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The death of a dream

Andrew Brown has won the Orwell Prize for Fishing in Utopia, a memoir of life in Sweden. Here he tal

Sweden has become globally symbolic of the welfare state: high taxes, social policies for equality, sexual education and liberation. Part of that symbolic status was a peculiar national and collective narcissism: one way or another, most Swedes, and not only intellectuals or cultural critics, were preoccupied with trying to understand the social-democratic model and culture in which we lived. And no wonder. What happened between 1932 and 1976, the 44 years of unbroken Social Democratic Party rule, was, in the end, so unusual, and so revolutionary.

Andrew Brown’s book Fishing in Utopia (Granta) has won the Orwell Prize for political writing this year. It is an autobiographical account of living in Sweden in the late 1970s. Andrew, the child of diplomats and the product of private schooling, was, he says, entirely convinced at the time that Sweden represented the inevitable future. Nevertheless, going to live in Social Democratic Sweden and getting a manual job in a small pallet-making factory in the provinces was not a common journey for men of his background. Think of Bruce Chatwin in Sudan, or Rory Stewart in Afghanistan: those are the natural, and healing, stamping grounds for British travel writers.

Andrew’s journey is all the more exotic precisely because it is so understated, and takes him to a destination that is wrenchingly dull and lonely: “square, with shops set into the shabby concrete round two sides. There was a Konsum, a shoe shop, a florist, and an employment exchange.” “Faced with all this sterile silence my hair grew ragged and my beard grew melancholy; when I walked to the shops, some of the children would call after me, ‘Jesus’.”

Fishing became Andrew’s salvation, a relief from the repressively respectable silence in the poor little settlement where he lived. “I had no idea,” he says, “as, I would say, most people living in Stockholm would have no idea, of what life in the provinces was actually like. Fantastic rigidity, deep, backbone respectability. That was an enormous shock to me.”

Fishing is described in his book as not only meditative, but also faintly mystical, as though all the spiritual urges in Sweden are really pagan, located in the rivers and forest lakes, the skies and the rocks. Andrew (genuinely) wanted to understand the fish (some of the best parts of the book really are about fishing), but he also wanted to understand the Swedes, and the Swedish project, Folkhemmet, the Social Democratic term for the nation as the “home of the people”.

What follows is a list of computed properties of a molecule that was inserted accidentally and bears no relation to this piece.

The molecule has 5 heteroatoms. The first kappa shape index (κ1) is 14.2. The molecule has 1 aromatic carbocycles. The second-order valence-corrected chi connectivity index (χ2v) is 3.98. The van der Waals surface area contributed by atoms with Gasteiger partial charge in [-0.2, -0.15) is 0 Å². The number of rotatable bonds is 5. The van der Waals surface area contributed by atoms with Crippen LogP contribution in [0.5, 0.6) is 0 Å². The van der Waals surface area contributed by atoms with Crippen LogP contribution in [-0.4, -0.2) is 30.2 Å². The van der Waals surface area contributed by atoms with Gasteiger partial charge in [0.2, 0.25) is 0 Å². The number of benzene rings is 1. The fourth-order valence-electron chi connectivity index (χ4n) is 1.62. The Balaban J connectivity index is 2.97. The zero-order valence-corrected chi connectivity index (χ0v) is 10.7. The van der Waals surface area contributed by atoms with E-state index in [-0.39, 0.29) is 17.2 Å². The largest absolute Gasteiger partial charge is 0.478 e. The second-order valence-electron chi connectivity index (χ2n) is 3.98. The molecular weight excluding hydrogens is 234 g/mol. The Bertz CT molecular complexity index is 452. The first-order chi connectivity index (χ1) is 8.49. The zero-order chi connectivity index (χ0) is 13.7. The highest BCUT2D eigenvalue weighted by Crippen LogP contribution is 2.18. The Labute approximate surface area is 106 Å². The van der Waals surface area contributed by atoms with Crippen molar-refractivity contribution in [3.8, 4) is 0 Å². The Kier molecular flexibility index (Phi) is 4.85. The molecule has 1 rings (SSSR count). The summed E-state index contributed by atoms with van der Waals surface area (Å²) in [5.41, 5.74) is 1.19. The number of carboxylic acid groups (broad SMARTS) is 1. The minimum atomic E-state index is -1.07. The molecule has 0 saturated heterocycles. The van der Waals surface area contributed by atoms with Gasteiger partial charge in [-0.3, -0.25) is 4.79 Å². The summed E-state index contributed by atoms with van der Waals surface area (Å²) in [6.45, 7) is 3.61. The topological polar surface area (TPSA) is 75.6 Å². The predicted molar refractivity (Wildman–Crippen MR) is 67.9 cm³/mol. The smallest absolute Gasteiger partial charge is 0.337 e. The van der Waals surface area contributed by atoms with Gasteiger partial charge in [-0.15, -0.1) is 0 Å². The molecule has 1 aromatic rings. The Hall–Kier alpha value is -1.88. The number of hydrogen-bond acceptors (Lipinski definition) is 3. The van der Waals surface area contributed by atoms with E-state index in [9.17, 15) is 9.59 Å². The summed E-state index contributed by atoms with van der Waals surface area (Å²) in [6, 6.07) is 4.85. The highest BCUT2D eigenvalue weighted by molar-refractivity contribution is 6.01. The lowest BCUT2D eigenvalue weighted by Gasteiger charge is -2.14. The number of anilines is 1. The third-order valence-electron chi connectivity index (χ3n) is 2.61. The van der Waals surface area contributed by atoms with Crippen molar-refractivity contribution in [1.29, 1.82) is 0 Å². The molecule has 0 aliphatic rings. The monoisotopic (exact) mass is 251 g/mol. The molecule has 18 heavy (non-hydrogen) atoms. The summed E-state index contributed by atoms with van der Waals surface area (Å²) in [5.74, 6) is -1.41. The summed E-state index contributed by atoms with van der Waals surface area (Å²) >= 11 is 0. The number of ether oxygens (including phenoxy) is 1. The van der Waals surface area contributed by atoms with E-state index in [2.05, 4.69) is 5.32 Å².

The Social Democrats remained in power for 44 years, between 1932 and 1976. Their policies included high taxes, centralised wage agreements, union power (linked to the party), employment security, safety in the workplace, support for women, environmental protection and third-way neutrality. They built a million new flats, to defeat, once and for all, rural poverty. The cottages of the rural poor were abandoned or became the second homes of the comfortably off, and general affluence and equality succeeded poverty and hierarchy.

They were genuinely interested in creating a fairer society, and, in many ways, did so, but they also created a society of conformity and concrete, state surveillance (the clandestine monitoring of communists was to become a national scandal) and joyless, mediocre schools. Maj Sjövall and Per Wahlöö wrote bleak and dystopian bestselling thrillers, the murderers always capitalists, distanced from ordinary people and ordinary decency. People shuffled forward in endless queues at Systembolaget, the state-monopoly alcohol outlet. The blacklisted alcoholics sat outside, soliciting people to buy them vodka. Rock bands sang about materialism and alienation, prostitution and addiction.

One of the pivots of the liberal critique of Social Democratic Sweden was the idea that the state took excessive numbers of children into care, and that at least a part of the state constituted, in effect, a repressive machinery where individual rights were potentially sacrificed to powerful social norms. The story of children taken into care was internationalised, unwittingly, by Andrew, who was by then working as a journalist: his story about one particular case bounced from a piece in the Daily Mail (mothers weeping, soulless bureaucrats), to Private Eye (jokes about Sweden), to Der Spiegel (“Swedish children’s Gulag”, an investigation based on six cases). Later, Andrew returned to the original case and concluded that the state had been right to take this particular boy, “Child A”, into care, and that the mother was in fact a psychopathic fantasist who posed a real danger to the child.

But consider this: Sweden in the 1980s seriously considered forcible quarantine for HIV-positive people. Between 1935 and 1976 about 60,000 Swedes – all poor – were victims of coerced sterilisation: travellers, the mentally subnormal, girls considered promiscuous, petty thieves and vagrants. That, too, was ultimately part of the Folkhemmet project.